Al-Sarkawi: Das neue Phantom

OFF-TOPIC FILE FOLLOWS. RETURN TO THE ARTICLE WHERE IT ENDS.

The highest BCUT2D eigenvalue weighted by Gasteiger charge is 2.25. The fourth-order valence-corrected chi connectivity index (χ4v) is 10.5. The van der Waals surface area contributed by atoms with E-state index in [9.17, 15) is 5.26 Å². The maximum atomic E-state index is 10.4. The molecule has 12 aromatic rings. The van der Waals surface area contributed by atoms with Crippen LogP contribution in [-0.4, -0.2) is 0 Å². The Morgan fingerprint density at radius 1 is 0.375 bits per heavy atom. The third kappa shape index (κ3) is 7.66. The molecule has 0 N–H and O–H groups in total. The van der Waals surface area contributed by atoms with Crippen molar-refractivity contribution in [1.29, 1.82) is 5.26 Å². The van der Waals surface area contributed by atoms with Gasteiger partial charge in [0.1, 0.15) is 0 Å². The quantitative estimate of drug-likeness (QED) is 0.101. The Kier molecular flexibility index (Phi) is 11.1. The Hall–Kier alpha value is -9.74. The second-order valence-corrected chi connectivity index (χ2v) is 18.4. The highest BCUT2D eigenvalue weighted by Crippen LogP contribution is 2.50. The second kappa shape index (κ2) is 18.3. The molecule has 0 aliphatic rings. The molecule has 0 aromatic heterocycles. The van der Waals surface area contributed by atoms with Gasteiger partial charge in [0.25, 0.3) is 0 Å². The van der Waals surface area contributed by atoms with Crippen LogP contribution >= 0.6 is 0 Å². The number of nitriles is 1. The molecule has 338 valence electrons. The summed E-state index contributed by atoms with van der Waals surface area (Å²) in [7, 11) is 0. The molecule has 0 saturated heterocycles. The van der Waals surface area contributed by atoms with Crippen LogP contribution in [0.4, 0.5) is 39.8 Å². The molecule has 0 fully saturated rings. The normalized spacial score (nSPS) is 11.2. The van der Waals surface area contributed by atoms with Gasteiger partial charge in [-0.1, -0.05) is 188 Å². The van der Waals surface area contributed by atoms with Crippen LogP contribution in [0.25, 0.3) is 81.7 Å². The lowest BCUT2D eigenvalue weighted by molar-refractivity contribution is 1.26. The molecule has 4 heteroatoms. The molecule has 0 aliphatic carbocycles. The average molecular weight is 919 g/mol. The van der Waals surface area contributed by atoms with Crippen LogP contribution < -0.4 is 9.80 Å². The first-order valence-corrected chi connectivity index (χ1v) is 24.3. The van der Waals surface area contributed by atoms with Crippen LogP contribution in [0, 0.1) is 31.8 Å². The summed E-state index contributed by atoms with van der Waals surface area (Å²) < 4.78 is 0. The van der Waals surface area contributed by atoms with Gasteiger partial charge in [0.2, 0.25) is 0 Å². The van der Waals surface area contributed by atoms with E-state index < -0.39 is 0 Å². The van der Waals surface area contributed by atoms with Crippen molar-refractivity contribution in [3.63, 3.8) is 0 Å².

--- Die New York Times versucht sich an einem Porträt des mythenumwobenen jordanischen Terroristenführers al-Sarkawi, dem wichtigsten Gegenspieler der irakischen Regierung. Viel mehr als über bin Laden scheint man aber auch über ihn nicht zu wissen: Ten years ago, fellow inmates remember, Abu Musab al-Zarqawi emerged as the tough-guy captain of his cellblock. In the brutish dynamic of prison life, that meant doling out chores. "He'd say, 'You bring the food; you clean the floor,' " recalled Khalid Abu Doma, who was jailed with Mr. Zarqawi for plotting against the Jordanian government. "He didn't have great ideas. But people listened to him because they feared him." According to American officials, Mr. Zarqawi has come a long way from his bullying cellblock days and is now the biggest terrorist threat in Iraq, accused of orchestrating guerrilla attacks, suicide bombings, kidnappings and beheadings. ... American forces are stepping up airstrikes on buildings they believe to be his safe houses in Falluja and have raised the bounty on him to $25 million, the figure offered for Osama bin Laden. For all that, Mr. Zarqawi remains a phantom, with little known about his whereabouts or his operations. ... people, who knew Mr. Zarqawi until he disappeared into the terrorist murk of Afghanistan four years ago, acknowledge that he may have changed. But they say that while the man they knew could be capable of great brutality, they have a hard time imagining him as the guiding light of an Iraqi insurgency. "When we would write bad things about him in our prison magazine, he would attack us with his fists," said Yousef Rababa, who was imprisoned with Mr. Zarqawi for militant activity. "That's all he could do. He's not like bin Laden with ideas and vision. He had no vision." ... American intelligence officials said Mr. Zarqawi opened a weapons camp connected to Al Qaeda in late 2000 in western Afghanistan. There he took up his nom de guerre, with Zarqawi a reference to his hometown of Zarqa. United States officials said he was wounded in a missile strike after the Sept. 11, 2001, terror attacks when American forces went after the Taliban and Al Qaeda. Intelligence officials say he then left Afghanistan, where he had taken a second wife, and made his way to a corner of northern Iraq controlled by a Kurdish separatist Islamic group called Ansar al-Islam. ... In February, American officials in Baghdad released a 6,700-word letter - outlining a terror strategy to drag Iraq into civil war - that they said had been found on a CD from Mr. Zarqawi to Al Qaeda's leadership. But people who know Mr. Zarqawi wonder if he was the author. They said the lengthy political analysis, the references to seventh-century kings and embroidered phrases like "crafty and malicious scorpion" do not sound like him. "The man was basically illiterate," Mr. Abu Doma said, though he acknowledged that a learned acolyte could be helping him. ... The mystery remains. On May 11, a video appeared, titled "Sheik Abu Musab Zarqawi Slaughters an American Infidel." It showed the beheading of Nicholas Berg, the young Pennsylvania businessman. American officials believe that Mr. Zarqawi may have been the killer. Back in Amman, there are questions. The killer on the video cuts with his right hand. While Mr. Hami said he thought Mr. Zarqawi was right-handed, Mr. Rababa and Mr. Abu Doma, who shared the same room with him for several years, insisted that he used his right hand only for eating and shaking hands. Eine andere Sichtweise auf al-Sarkawi und den amerikanischen Spin um ihn herum präsentiert Michel Chossudovsky. Viele Fragen bleiben offen, Futter für Verschwörungstheorien gibt es zuhauf.